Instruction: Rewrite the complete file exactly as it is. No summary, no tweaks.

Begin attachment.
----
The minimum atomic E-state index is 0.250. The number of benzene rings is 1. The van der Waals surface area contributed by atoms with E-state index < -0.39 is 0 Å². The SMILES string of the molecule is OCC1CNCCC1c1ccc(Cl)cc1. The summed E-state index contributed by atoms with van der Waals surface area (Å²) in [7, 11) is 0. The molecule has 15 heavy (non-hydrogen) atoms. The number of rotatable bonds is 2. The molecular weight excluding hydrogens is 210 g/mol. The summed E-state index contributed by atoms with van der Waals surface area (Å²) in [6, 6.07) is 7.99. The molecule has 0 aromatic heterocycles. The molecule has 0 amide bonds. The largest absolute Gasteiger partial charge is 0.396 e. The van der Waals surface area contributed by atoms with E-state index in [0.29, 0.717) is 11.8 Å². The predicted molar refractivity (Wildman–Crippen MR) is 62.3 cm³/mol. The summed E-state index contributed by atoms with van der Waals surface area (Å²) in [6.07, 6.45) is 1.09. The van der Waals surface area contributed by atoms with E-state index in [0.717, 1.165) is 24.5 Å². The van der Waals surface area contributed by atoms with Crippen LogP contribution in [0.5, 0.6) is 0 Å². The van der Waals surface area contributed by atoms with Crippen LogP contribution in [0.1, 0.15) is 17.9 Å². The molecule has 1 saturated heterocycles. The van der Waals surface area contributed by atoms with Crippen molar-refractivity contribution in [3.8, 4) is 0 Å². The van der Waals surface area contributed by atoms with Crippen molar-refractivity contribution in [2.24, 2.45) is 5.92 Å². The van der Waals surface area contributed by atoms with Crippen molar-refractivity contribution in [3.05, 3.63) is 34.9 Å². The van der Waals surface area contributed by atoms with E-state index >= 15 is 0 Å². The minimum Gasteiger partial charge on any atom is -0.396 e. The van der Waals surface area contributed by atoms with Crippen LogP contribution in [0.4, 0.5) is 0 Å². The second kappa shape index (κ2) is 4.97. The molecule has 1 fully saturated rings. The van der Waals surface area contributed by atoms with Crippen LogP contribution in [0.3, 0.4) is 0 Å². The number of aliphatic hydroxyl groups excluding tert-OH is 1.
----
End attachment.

The minimum atomic E-state index is 0.250. The number of benzene rings is 1. The van der Waals surface area contributed by atoms with E-state index < -0.39 is 0 Å². The SMILES string of the molecule is OCC1CNCCC1c1ccc(Cl)cc1. The summed E-state index contributed by atoms with van der Waals surface area (Å²) in [7, 11) is 0. The molecule has 15 heavy (non-hydrogen) atoms. The number of rotatable bonds is 2. The molecular weight excluding hydrogens is 210 g/mol. The summed E-state index contributed by atoms with van der Waals surface area (Å²) in [6, 6.07) is 7.99. The molecule has 0 aromatic heterocycles. The molecule has 0 amide bonds. The largest absolute Gasteiger partial charge is 0.396 e. The van der Waals surface area contributed by atoms with E-state index in [0.29, 0.717) is 11.8 Å². The predicted molar refractivity (Wildman–Crippen MR) is 62.3 cm³/mol. The summed E-state index contributed by atoms with van der Waals surface area (Å²) in [6.07, 6.45) is 1.09. The van der Waals surface area contributed by atoms with E-state index in [0.717, 1.165) is 24.5 Å². The van der Waals surface area contributed by atoms with Crippen LogP contribution in [0.5, 0.6) is 0 Å². The van der Waals surface area contributed by atoms with Crippen LogP contribution in [0.1, 0.15) is 17.9 Å². The molecule has 1 saturated heterocycles. The van der Waals surface area contributed by atoms with Crippen molar-refractivity contribution in [3.8, 4) is 0 Å². The van der Waals surface area contributed by atoms with Crippen molar-refractivity contribution in [2.24, 2.45) is 5.92 Å². The van der Waals surface area contributed by atoms with Crippen molar-refractivity contribution in [3.05, 3.63) is 34.9 Å². The van der Waals surface area contributed by atoms with E-state index >= 15 is 0 Å². The minimum Gasteiger partial charge on any atom is -0.396 e. The van der Waals surface area contributed by atoms with Crippen LogP contribution in [0.4, 0.5) is 0 Å². The second kappa shape index (κ2) is 4.97. The molecule has 1 fully saturated rings. The van der Waals surface area contributed by atoms with Crippen LogP contribution in [0.3, 0.4) is 0 Å². The number of aliphatic hydroxyl groups excluding tert-OH is 1.